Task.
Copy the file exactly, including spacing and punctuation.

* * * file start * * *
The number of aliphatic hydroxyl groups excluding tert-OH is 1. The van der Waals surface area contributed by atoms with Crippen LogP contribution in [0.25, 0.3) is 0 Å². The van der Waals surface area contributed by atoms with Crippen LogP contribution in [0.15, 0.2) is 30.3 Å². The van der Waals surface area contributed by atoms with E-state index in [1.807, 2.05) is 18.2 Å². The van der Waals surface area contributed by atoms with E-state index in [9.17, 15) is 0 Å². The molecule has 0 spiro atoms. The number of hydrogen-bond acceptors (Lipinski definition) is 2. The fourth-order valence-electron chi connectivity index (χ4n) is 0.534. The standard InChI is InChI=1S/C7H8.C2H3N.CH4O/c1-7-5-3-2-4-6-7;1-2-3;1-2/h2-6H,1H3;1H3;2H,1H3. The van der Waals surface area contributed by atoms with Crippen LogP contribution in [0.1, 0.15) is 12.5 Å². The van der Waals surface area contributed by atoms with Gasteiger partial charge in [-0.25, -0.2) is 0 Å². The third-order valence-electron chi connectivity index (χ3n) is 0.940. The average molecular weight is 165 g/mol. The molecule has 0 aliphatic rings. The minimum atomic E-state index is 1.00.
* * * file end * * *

The number of aliphatic hydroxyl groups excluding tert-OH is 1. The van der Waals surface area contributed by atoms with Crippen LogP contribution in [0.25, 0.3) is 0 Å². The van der Waals surface area contributed by atoms with Crippen LogP contribution in [0.15, 0.2) is 30.3 Å². The van der Waals surface area contributed by atoms with E-state index in [1.807, 2.05) is 18.2 Å². The van der Waals surface area contributed by atoms with E-state index in [9.17, 15) is 0 Å². The molecule has 0 spiro atoms. The number of hydrogen-bond acceptors (Lipinski definition) is 2. The fourth-order valence-electron chi connectivity index (χ4n) is 0.534. The standard InChI is InChI=1S/C7H8.C2H3N.CH4O/c1-7-5-3-2-4-6-7;1-2-3;1-2/h2-6H,1H3;1H3;2H,1H3. The van der Waals surface area contributed by atoms with Crippen LogP contribution in [0.1, 0.15) is 12.5 Å². The van der Waals surface area contributed by atoms with Gasteiger partial charge in [-0.25, -0.2) is 0 Å². The third-order valence-electron chi connectivity index (χ3n) is 0.940. The average molecular weight is 165 g/mol. The molecule has 0 aliphatic rings. The minimum atomic E-state index is 1.00.